Foods To Avoid After A Workout

Foods To Avoid After A Workout
It's natural for you to have a rumble in your stomach after working out. Burning calories can lead to hunger pangs, and it's actually good for you to have a snack after you workout to replenish some of the energy your body consumed. But did you know some foods and food combinations can actually sabotage your weight loss from your workout? Certain foods metabolize in ways that can harm and negate your workout. Here are 7 of the worst culprits.

Energy bars - Of course you wouldn't reach for a Kit Kat after a workout, but there are many foods that are extremely high in sugar that might surprise you, including energy bars. How's that for false advertising!? Sugary foods slow down your metabolism, negating the energy you increased during your workout.

Salty snacks - Many athletes are concerned about salt loss after an intense workout, but they shouldn't - eating dried fruit or a high-carb snack will provide all the salt you'll need to replenish. In fact, salt can drive down potassium levels in your body, causing leg cramps and weakness.

Pasta food
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Low-calorie veggies - You just burned a ton of calories, and the last thing you need is to put them back into your body with a high-calorie snack - right? Although it seems logical to nosh on celery and carrots, your body needs something more substantial to regain the energy. Try wheat toast, almonds, cottage cheese, a peanut butter sandwich or lean meat and cheese as an after-workout snack.

Fatty foods - Admit it - there are days when your sole purpose for working out is to eat a slice of pizza after! Don't replace the fat you burned with more fat; stay away from French fries, oily pizza and burgers after a workout.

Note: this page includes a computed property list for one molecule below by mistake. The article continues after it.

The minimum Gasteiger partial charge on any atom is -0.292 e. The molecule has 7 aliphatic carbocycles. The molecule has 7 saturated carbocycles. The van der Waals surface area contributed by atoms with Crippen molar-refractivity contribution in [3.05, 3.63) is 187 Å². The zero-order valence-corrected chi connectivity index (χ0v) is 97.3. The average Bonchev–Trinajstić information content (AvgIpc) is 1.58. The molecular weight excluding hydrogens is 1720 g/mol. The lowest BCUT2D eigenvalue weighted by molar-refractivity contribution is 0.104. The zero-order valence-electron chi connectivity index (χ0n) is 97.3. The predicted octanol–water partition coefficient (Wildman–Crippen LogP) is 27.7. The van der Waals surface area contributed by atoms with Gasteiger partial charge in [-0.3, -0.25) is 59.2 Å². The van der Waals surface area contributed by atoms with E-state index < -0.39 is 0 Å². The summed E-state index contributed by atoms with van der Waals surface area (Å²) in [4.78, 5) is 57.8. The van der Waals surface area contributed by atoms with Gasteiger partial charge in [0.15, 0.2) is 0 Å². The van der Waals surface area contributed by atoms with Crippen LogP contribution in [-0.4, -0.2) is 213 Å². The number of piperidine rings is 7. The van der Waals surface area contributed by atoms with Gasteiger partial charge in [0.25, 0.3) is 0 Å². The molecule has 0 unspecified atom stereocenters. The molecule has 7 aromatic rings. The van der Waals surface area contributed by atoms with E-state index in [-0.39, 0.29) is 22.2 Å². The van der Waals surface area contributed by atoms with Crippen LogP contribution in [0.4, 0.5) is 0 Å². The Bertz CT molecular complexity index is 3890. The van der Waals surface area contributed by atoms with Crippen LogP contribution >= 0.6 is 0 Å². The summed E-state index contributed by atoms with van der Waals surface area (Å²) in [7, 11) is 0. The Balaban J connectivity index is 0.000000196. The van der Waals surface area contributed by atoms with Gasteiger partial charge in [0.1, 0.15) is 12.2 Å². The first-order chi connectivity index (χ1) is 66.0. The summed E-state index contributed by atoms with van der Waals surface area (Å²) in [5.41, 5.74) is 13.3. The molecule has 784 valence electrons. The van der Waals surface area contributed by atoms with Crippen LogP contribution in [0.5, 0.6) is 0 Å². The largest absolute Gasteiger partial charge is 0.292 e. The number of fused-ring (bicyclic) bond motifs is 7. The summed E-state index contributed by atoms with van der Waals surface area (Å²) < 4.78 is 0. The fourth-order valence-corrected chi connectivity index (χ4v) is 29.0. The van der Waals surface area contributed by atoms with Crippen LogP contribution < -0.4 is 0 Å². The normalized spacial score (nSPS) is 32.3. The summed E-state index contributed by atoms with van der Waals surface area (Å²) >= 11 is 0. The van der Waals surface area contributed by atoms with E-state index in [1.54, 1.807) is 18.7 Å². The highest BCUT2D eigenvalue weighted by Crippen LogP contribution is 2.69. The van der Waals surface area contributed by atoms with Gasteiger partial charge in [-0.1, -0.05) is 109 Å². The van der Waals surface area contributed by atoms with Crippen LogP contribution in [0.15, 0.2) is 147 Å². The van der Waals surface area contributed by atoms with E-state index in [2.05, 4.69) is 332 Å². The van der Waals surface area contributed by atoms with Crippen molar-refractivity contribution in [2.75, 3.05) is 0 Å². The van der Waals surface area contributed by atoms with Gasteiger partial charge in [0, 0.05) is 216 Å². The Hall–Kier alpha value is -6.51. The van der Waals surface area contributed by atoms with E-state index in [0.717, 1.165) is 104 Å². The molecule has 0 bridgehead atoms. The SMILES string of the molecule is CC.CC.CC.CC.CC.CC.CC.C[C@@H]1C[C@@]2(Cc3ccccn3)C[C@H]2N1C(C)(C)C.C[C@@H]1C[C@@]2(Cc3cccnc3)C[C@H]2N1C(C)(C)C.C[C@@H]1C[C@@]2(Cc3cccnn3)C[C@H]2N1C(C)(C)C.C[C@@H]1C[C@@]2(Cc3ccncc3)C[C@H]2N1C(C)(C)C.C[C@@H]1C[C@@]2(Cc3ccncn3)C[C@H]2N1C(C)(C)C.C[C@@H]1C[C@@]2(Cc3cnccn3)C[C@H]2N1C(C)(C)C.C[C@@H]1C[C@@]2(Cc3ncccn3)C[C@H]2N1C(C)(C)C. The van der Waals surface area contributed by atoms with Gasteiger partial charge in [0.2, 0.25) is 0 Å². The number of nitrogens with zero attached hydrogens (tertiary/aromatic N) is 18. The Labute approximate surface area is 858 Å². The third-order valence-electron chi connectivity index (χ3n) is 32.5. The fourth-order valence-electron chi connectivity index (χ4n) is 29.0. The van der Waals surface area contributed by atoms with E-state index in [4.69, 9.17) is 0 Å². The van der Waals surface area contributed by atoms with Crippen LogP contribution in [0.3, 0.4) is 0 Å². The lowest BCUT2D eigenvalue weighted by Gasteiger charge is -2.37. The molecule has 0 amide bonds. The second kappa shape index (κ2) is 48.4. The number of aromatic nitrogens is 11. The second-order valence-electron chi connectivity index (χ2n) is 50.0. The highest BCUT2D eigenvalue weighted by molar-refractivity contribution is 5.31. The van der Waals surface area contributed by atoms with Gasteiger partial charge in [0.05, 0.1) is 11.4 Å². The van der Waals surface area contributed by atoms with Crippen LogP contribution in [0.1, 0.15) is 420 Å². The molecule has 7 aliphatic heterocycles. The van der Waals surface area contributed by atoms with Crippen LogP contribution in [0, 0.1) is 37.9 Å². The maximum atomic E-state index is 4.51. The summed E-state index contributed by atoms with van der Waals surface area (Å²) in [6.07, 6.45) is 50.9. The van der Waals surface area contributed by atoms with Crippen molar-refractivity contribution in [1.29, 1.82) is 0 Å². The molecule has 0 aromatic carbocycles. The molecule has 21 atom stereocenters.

Chocolate - Chocolate is one of the worst foods you can eat after a good workout. You will get an energy burst after you eat this sweet snack, but it will actually reserve the effects of your workout. The energy you feel is due to a spike in blood sugar rather than a true increase in energy.

Fruit drinks or energy drinks - Parched after your workout? Don't reach for the fruit juice. Although fruit juice does contain vitamins that are good for you - like vitamin C - they also contain a high amount of sugar. Blended juice drinks, or those with less than 20% fruit juice, are especially bad for you after a workout. In the same vein? Sodas and energy drinks, which your body will pull energy from after your workout instead of dipping into fat reserves.

Pasta - Although some high-carb foods can be good for you after a workout, refined carbs aren't. These include white bread and especially pasta, which instantly turns into sugar as soon as it's metabolized and has the same effect as sugar - instant high, huge crash after. Avoid processed carbs, and if you have to have pasta, wait until 2 hours after your workout or opt for whole grain pasta instead.
About the Author:

Kennith Campbell is a personal trainer specializing in slide board cross-training. He’s committed to living a healthier lifestyle through nutrition and exercise.

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